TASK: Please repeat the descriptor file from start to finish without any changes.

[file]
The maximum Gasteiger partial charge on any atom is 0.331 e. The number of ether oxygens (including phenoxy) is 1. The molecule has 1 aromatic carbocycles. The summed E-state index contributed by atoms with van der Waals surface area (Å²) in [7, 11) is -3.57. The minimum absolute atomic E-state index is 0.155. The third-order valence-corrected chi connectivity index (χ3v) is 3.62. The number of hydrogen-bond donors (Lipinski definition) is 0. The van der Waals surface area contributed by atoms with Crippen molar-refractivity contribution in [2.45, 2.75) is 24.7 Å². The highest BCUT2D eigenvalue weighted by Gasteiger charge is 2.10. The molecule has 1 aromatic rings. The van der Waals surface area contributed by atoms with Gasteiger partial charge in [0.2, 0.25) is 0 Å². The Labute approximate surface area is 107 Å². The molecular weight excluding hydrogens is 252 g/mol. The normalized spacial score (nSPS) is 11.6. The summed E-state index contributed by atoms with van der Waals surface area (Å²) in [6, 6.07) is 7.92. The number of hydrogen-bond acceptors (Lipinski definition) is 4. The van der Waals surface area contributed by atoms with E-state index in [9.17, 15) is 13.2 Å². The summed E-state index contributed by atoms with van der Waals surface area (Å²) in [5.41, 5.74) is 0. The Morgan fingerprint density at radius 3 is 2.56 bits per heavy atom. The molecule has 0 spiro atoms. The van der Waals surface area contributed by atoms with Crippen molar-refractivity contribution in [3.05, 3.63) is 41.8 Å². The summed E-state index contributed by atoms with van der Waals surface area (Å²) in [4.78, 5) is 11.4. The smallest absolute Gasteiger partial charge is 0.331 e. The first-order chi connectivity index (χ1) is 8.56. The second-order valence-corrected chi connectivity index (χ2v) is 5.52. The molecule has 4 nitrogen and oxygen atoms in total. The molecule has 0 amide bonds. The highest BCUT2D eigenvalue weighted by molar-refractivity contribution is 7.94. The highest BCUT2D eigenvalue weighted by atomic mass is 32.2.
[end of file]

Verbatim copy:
The maximum Gasteiger partial charge on any atom is 0.331 e. The number of ether oxygens (including phenoxy) is 1. The molecule has 1 aromatic carbocycles. The summed E-state index contributed by atoms with van der Waals surface area (Å²) in [7, 11) is -3.57. The minimum absolute atomic E-state index is 0.155. The third-order valence-corrected chi connectivity index (χ3v) is 3.62. The number of hydrogen-bond donors (Lipinski definition) is 0. The van der Waals surface area contributed by atoms with Crippen molar-refractivity contribution in [2.45, 2.75) is 24.7 Å². The highest BCUT2D eigenvalue weighted by Gasteiger charge is 2.10. The molecule has 1 aromatic rings. The van der Waals surface area contributed by atoms with Gasteiger partial charge in [0.2, 0.25) is 0 Å². The Labute approximate surface area is 107 Å². The molecular weight excluding hydrogens is 252 g/mol. The normalized spacial score (nSPS) is 11.6. The summed E-state index contributed by atoms with van der Waals surface area (Å²) in [6, 6.07) is 7.92. The number of hydrogen-bond acceptors (Lipinski definition) is 4. The van der Waals surface area contributed by atoms with E-state index in [9.17, 15) is 13.2 Å². The summed E-state index contributed by atoms with van der Waals surface area (Å²) in [5.41, 5.74) is 0. The Morgan fingerprint density at radius 3 is 2.56 bits per heavy atom. The molecule has 0 spiro atoms. The van der Waals surface area contributed by atoms with Crippen molar-refractivity contribution in [3.05, 3.63) is 41.8 Å². The summed E-state index contributed by atoms with van der Waals surface area (Å²) in [4.78, 5) is 11.4. The smallest absolute Gasteiger partial charge is 0.331 e. The first-order chi connectivity index (χ1) is 8.56. The second-order valence-corrected chi connectivity index (χ2v) is 5.52. The molecule has 4 nitrogen and oxygen atoms in total. The molecule has 0 amide bonds. The highest BCUT2D eigenvalue weighted by molar-refractivity contribution is 7.94. The highest BCUT2D eigenvalue weighted by atomic mass is 32.2.